Georgian wine PDOs – an opinion, with suggestions

I understand absolutely why Georgia feels the need to try to protect names in its own country, and perhaps even more importantly in Russia, which has a bit of a history in wines fraud and is still an important market. I also think, when selling to foreign markets where Georgian wines are less understood, including the UK and the EU, it is a good idea to have a solid PDO system in place before it is absolutely necessary. And it is probably a shrewd move to make that system compatible with the EU’s.

The legal framework for Georgia’s PDO system looks sound to me. I won’t bore you more than necessary, but there is a law that bans the misleading use of PDO names on labels, and in advertising and related documents. It does leave open the question as to what could be construed as misleading, but is otherwise clear.

Additionally, each PDO registration document carries a paragraph that says how, for foreign language labels etc, the PDO name should be spelled using the Latin and Cyrillic alphabets, and that is should be followed by “Protected Designation of Origin” and/or “PDO” (in English) or the Cyrillic alphabet equivalent (presumably in Russian). The main point of these paragraphs seems to be the spelling of the PDO name, rather the circumstances in which it should be followed by “Protected Designation of Origin” and/or “PDO”. The lack of clarity is not helped by the very different ways that this clause is rendered into English in the official translation of each PDO registration document; the Georgian versions of the same documents seem to be much more consistent.

Sadly, I think the lack of clarity on labelling requirements has opened to way to some confusion. Here are a few examples of wine labels, which incidentally are not at all meant as criticism of the particular producers concerned.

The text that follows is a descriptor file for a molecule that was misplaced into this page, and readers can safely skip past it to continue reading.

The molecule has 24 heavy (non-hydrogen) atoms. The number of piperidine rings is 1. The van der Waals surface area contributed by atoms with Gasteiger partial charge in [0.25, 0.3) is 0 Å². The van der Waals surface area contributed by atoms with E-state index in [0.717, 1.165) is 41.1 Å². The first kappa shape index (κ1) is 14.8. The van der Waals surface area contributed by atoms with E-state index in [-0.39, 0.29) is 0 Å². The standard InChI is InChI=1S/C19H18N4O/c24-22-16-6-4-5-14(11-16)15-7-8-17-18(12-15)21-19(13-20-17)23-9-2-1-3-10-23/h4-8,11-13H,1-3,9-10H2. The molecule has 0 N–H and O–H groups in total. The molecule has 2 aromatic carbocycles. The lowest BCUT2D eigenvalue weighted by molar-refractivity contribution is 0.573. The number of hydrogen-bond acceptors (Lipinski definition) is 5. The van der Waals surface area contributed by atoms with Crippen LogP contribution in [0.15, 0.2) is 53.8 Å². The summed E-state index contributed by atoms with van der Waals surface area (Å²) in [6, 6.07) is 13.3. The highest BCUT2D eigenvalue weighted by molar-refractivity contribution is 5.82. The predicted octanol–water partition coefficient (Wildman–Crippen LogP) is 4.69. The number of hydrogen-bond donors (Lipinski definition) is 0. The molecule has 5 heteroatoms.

On the left we have a Pheasant’s Tears Saperavi wine, with Kakheti at the bottom of its label. Is this just saying that it’s grown and made in Kakheti, or is it claiming the PDO of Kakheti? If it is the former, does that make it misleading? Then the middle label also has Kakheti at the bottom, but this cannot be Kakheti PDO because the wine contains many non-compliant grape varieties. Is that misleading? Finally, the one on the right has Kartli at the bottom of the label, which is not a PDO, so that is fine. But that does suggest the two other labels do not represent PDO claims either.

Moving on to another set of labels, the above Teliani Valley one actually has three PDO names on it: Teliani, Tsinandali and Kakheti. I think most people familiar with Georgian wines would assume that it is Tsinandali PDO. But is that actually correct? And what are other people to think? Teliani Valley is actually a producer’s name but it looks geographical, and Kakheti would be more recognisable for someone who knows Georgian regions but not wine. And for those smarty-pants who thought the Teliani Valley wine was Tsinandali PDO, what about the label on the right. Tsinandali too? Nope, I don’t think so – look more carefully – in smaller letters it says Kakheti AOC. To be fair, I think this is an old label, which is also indicated by the use of AOC rather than PDO, but at the very least this is very confusing.

Actually, it is quite common for Georgian producer names to include the name of a PDO. Apart from Teliani Valley, examples that spring to mind are Tsinandali Estate, Vazisubani Estate and Royal Khvanchkara. OK, it happens in other countries too, but that does not make it any less confusing.

To be constructive, and with all due humility and the perspective of a foreign drinker of Georgian wines, I would suggest a couple of additional PDO labelling regulations:

1) PDO wines should have the PDO name clearly displayed on the label, followed by “Protected Designation of Origin” or “PDO”. This is not unusual for other countries with PDO and PDO-like systems. In some cases  there is also some uncertainty about, or discrepancy between, the name of the PDO and what should appear on the label (Ateni, I am looking at you). Why not make it crystal clear and consistent?